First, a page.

Staff Publications

Staff Publications

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    'Staff publications' is the digital repository of Wageningen University & Research

    'Staff publications' contains references to publications authored by Wageningen University staff from 1976 onward.

    Publications authored by the staff of the Research Institutes are available from 1995 onwards.

    Full text documents are added when available. The database is updated daily and currently holds about 240,000 items, of which 72,000 in open access.

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Record number 327207
Title Effects of improved drainage and nitrogen source on yields, nutrient uptake and utilization efficiencies by maize (Zea mays L.) on Vertisols in sub-humid environments
Author(s) Sigunga, D.O.; Janssen, B.H.; Oenema, O.
Source Nutrient Cycling in Agroecosystems 62 (2002). - ISSN 1385-1314 - p. 263 - 275.
Department(s) Sub-department of Soil Quality
Soil Biology
Publication type Refereed Article in a scientific journal
Publication year 2002
Keyword(s) nitrate - denitrification - ammonium - soil - phosphorus - recovery - losses - flow - crop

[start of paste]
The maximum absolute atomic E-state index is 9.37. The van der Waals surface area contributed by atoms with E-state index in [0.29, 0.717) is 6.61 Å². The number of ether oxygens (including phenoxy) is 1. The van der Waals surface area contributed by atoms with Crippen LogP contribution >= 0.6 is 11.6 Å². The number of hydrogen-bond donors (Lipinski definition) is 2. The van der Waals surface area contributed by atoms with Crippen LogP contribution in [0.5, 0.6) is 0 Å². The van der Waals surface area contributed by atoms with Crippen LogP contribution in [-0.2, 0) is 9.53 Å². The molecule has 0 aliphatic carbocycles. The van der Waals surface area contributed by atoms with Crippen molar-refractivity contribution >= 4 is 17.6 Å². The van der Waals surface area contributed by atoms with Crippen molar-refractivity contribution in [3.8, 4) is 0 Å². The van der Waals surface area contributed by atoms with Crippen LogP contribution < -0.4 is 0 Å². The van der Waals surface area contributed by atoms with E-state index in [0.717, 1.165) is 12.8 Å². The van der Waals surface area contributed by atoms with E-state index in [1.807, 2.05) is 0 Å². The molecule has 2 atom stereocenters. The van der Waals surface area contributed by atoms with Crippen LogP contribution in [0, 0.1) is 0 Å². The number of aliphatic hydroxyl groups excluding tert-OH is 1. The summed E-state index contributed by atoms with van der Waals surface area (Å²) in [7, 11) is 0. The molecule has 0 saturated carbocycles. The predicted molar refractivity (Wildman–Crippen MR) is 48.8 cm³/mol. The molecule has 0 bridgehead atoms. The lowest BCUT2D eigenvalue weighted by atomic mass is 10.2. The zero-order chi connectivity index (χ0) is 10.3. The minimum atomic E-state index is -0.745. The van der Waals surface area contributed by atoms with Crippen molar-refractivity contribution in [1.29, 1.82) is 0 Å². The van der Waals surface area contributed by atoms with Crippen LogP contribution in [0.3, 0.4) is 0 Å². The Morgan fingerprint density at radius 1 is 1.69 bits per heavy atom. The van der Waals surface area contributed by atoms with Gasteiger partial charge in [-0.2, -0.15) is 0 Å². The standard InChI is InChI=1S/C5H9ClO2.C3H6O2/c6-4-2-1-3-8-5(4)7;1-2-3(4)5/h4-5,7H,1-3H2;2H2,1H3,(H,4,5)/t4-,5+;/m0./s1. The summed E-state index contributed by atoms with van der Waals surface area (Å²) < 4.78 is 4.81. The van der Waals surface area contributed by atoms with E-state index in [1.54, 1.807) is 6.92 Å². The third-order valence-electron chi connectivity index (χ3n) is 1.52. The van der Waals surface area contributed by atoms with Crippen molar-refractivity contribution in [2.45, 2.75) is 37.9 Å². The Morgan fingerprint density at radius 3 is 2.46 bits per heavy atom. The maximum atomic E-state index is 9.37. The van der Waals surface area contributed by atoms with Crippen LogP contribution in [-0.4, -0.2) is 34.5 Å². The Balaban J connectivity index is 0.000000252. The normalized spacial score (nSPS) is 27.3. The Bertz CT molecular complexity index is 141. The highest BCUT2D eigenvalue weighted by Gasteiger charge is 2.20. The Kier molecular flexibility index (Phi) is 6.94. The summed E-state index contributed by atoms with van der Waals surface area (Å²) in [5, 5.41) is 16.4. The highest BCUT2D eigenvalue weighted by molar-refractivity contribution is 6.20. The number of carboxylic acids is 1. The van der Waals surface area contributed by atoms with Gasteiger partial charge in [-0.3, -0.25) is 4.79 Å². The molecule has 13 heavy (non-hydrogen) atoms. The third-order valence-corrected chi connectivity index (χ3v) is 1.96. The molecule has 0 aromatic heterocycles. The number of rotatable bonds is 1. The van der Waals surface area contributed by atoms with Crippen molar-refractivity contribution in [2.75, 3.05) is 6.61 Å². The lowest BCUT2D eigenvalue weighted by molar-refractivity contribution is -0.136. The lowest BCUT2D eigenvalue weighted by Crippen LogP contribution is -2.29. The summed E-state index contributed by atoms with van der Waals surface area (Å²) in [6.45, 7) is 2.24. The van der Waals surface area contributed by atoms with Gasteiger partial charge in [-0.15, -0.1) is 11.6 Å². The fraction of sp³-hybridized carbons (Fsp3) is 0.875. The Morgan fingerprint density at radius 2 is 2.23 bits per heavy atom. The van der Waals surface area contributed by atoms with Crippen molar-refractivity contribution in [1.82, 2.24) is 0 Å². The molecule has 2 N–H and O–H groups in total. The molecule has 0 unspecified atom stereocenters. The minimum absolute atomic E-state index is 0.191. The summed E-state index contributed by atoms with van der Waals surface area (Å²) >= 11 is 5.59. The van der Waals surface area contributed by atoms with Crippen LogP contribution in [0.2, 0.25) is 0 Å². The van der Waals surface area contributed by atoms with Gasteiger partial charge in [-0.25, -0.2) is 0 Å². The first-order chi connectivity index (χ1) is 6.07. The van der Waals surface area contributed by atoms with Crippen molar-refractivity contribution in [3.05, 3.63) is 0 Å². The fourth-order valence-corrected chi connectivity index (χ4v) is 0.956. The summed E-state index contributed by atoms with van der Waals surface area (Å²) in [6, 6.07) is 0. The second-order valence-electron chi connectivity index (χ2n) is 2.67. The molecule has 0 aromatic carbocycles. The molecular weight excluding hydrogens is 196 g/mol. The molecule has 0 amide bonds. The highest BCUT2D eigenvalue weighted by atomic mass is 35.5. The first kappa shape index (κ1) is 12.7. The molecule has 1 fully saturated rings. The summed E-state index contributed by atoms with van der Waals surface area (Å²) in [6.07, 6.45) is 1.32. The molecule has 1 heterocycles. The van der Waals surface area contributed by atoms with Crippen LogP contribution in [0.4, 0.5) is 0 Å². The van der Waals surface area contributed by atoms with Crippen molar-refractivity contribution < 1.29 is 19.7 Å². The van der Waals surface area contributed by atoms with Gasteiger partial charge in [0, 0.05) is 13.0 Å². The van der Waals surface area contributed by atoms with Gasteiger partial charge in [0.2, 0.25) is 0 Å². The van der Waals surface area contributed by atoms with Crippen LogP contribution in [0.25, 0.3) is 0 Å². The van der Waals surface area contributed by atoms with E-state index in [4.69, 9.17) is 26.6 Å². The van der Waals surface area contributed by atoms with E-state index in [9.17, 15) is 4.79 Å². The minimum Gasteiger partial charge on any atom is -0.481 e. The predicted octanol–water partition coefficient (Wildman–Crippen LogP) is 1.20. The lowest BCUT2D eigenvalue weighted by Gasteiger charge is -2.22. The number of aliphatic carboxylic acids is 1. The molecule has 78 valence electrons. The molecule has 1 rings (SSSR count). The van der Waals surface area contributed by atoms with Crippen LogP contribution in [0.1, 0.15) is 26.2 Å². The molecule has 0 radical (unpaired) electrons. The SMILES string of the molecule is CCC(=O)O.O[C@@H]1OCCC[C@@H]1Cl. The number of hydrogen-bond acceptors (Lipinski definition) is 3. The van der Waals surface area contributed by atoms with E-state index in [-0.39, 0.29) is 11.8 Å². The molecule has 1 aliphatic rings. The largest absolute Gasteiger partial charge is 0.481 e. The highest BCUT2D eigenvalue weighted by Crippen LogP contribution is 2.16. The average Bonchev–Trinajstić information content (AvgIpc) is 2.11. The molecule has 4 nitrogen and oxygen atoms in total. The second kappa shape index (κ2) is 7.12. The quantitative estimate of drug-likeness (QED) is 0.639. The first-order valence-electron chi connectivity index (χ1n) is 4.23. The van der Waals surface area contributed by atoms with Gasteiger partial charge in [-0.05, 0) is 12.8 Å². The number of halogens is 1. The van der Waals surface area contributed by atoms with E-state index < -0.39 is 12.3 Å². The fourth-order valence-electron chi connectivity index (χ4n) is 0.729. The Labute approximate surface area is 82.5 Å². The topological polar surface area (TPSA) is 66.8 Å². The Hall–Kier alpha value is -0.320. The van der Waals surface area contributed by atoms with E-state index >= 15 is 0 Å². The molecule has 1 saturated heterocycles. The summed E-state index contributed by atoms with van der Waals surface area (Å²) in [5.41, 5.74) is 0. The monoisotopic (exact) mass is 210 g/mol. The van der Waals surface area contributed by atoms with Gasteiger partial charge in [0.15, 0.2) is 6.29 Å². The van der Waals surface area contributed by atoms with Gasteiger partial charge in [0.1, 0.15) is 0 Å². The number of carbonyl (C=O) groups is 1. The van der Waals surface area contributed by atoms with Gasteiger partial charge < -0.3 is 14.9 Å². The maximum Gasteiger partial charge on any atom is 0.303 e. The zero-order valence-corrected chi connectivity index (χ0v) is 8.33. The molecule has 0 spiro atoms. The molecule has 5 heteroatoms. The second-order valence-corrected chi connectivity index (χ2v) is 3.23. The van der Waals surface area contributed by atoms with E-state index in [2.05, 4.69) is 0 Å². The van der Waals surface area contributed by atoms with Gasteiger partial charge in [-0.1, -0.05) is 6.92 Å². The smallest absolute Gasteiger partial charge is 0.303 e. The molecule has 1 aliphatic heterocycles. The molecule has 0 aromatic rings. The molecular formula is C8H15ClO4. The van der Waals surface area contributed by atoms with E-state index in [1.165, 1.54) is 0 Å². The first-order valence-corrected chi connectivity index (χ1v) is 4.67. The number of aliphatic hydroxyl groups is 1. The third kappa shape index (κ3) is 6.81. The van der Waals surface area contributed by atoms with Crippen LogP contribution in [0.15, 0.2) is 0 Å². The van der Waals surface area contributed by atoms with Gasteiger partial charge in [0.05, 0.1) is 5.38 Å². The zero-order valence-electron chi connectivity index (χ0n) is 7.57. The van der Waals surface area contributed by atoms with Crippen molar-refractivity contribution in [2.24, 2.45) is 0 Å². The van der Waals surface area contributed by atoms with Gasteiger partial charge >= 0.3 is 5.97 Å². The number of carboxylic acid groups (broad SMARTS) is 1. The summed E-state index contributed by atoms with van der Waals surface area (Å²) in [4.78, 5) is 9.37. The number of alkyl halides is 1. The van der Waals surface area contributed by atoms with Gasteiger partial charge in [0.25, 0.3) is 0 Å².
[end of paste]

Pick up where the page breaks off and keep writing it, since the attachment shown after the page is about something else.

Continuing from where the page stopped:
Abstract Nitrogen is the most limiting plant nutrient in Vertisols in Kenya. Soil properties, climatic conditions and management factors as well as fertilizer characteristics can influence fertilizer nitrogen (N) use efficiency by crops. Vertisols, characterized by low-basic water infiltration rate, are prone to waterlogging under sub-humid and humid conditions. We determined effects of drainage, N source and time of application on yields, nutrient uptake and utilization efficiencies by maize grown on Vertisols in sub-humid environments. Treatments comprised two furrows (40 cm and 60 cm deep) and a check (i.e., no furrow), calcium nitrate to furnish NO3-N, ammonium sulphate to supply NH4-N at 100 kg N ha(-1), a control (i.e., no fertilizer N), and fertilizer N application at sowing, 40 days after sowing, and split (i.e., half the rate at sowing and half 40 days after sowing). A split-plot design was used in which drainage formed the main plots and N source 3 time of N application formed the sub-plots. Higher grain and total dry matter yields, harvest index, leaf N content, uptake of N, P and K, as well as N agronomic (NAE) and recovery (NRE) efficiencies were obtained from drained compared to undrained plots. The increase in grain yields as a result of drainage varied from 31 to 45% for control, 35 to 43% for NO3-N, and 16 to 21% for NH4-N treatments. Drainage resulted in total N uptake increases from 50 to 80 kg N ha(-1) in control plots, 80 to 130 kg N ha(-1) in NO3-N treated plots, and 90 to 130 kg N ha(-1) in NH4-N treated plots. Ammonium-N source was superior to NO3-N source in terms of higher yields, NAE, and NRE in undrained plots, but the two N sources behaved similarly in drained plots. Delayed or split NO3-N application gave higher yields, NAE and NRE than when all N was applied at sowing in undrained plots. There was no difference between 40 cm and 60 cm deep furrows in terms of crop yields and nutrient use efficiencies. Thus, draining excess water with furrows at least 40 cm deep is essential for successful crop production in these Vertisols under sub-humid conditions.
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